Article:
An alternative surgical procedure which is performed to enhance support of the bladder is the Kelly plication. This involves midline plication of the fascia, particularly for repair of central defects. In this transvaginal procedure, the endopelvic fascia from either side of the urethra is approximated and attached together using silk or linen suture. A similar procedure, anterior colporrhaphy, involves exposing the pubocervical fascia and reapproximating or plicating portions of this tissue from either side of the midline with absorbable sutures. While the Kelly plication and its variations are now often used for repair of cystocele, this procedure was originally described for the treatment of incontinence.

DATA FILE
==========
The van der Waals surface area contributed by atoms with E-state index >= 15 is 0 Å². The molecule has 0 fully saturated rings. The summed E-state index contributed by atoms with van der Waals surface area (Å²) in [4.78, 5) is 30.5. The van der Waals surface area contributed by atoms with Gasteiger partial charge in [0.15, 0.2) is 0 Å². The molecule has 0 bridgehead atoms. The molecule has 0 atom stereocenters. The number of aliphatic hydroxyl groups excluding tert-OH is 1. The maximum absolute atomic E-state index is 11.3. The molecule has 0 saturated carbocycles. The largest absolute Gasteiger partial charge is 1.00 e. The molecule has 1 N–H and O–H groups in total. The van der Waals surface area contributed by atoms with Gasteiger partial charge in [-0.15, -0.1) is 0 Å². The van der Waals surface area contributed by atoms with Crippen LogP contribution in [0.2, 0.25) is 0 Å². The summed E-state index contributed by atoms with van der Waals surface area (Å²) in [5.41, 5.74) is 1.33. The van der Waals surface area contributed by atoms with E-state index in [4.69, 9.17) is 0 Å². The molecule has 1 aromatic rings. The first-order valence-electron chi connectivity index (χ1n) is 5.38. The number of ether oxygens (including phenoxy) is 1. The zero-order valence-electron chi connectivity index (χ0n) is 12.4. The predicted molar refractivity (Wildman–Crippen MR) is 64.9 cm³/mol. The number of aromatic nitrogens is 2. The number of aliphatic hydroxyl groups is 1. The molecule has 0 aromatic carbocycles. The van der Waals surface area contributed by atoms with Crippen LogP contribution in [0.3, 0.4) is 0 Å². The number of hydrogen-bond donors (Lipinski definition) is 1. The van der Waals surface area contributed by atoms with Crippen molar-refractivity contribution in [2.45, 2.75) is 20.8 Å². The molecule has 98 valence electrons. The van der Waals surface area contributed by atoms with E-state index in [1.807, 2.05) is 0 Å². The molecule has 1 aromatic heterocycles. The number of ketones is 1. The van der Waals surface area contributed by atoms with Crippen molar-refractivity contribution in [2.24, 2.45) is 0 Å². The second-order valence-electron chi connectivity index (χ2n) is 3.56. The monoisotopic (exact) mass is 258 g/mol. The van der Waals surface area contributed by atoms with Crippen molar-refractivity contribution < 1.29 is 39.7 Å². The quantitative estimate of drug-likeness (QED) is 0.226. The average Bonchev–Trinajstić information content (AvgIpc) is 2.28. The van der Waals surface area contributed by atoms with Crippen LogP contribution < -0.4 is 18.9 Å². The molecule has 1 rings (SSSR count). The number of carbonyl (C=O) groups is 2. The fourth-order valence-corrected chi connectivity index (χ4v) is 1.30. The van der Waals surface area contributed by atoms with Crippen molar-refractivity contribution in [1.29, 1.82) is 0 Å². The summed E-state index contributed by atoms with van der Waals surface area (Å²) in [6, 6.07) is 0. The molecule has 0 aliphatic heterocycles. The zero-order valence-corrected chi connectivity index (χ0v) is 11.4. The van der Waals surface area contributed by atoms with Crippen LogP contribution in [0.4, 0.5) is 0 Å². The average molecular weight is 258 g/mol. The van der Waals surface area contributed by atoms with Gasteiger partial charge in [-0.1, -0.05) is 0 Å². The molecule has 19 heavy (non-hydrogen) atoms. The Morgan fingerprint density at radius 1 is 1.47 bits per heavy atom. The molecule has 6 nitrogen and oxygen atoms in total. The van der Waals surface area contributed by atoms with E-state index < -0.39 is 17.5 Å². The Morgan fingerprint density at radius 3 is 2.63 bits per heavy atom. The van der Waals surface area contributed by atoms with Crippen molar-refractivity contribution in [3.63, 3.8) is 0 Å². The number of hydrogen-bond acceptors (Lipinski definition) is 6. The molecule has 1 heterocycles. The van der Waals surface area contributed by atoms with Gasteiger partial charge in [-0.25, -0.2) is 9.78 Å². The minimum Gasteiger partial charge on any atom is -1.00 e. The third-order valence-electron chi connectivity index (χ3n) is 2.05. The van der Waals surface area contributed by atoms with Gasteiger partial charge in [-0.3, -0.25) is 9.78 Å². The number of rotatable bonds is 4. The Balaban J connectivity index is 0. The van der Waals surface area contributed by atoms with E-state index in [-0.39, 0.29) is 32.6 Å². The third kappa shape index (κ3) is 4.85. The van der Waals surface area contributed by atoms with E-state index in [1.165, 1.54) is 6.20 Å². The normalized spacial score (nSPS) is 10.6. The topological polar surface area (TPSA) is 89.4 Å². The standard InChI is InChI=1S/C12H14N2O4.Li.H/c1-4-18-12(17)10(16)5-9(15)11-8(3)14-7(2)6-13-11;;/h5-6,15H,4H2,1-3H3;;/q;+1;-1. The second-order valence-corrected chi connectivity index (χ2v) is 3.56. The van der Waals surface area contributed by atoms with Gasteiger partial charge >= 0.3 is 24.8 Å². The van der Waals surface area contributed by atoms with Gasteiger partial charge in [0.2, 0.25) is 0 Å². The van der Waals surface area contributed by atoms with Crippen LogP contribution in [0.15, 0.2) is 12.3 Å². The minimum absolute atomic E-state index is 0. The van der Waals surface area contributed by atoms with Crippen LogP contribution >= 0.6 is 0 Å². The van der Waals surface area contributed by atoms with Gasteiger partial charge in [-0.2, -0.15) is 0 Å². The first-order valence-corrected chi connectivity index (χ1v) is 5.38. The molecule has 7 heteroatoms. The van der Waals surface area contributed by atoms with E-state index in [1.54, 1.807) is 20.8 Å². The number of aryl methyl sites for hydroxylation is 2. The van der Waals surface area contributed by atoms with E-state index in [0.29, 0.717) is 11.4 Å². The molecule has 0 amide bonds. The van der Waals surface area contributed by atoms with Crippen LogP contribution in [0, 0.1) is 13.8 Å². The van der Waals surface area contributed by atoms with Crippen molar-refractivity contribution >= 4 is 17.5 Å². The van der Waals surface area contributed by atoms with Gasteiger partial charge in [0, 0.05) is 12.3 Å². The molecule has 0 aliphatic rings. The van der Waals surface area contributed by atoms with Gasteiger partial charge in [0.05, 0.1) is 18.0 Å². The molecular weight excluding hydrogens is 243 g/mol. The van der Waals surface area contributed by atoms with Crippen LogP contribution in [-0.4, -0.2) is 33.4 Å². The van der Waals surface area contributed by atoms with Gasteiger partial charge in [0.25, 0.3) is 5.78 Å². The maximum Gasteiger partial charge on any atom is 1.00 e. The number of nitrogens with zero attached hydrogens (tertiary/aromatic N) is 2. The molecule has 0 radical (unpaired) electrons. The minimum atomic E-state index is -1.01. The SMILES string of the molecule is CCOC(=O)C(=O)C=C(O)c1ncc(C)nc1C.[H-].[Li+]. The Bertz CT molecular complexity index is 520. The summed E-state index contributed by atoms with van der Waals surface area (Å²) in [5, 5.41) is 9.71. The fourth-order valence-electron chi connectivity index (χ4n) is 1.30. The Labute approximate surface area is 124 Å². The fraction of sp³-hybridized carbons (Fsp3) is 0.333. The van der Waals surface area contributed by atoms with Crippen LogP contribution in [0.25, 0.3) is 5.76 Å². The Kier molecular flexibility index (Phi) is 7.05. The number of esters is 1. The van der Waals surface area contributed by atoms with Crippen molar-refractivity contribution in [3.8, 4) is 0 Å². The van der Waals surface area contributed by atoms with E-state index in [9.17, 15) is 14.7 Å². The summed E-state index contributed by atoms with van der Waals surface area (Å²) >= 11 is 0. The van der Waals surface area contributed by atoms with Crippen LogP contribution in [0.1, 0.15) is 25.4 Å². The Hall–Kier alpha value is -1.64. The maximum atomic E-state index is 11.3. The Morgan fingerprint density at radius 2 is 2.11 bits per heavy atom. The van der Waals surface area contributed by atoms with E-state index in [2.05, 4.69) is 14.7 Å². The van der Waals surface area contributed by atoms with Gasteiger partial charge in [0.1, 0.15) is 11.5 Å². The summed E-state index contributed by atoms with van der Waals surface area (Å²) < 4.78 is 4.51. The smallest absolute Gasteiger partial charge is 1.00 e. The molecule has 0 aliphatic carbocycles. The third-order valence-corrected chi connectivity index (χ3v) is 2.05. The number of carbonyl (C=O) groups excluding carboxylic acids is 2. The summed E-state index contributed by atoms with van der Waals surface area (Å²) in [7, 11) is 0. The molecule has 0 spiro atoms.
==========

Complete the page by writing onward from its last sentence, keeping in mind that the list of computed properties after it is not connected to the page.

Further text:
Each of these known procedures has associated shortcomings. Surgical operations which involve midline plications or direct suturing of the tissues of the urethra or bladder neck region require great skill and care to achieve the proper level of artificial support. In other words, it is necessary to occlude or support the tissue sufficiently to inhibit urinary leakage, but not so much that intentional voiding is made difficult or impossible. Balloons and other bulking agents which have been inserted can migrate or be absorbed by the body. The presence of such foreign body inserts can also be a source of urinary tract infections.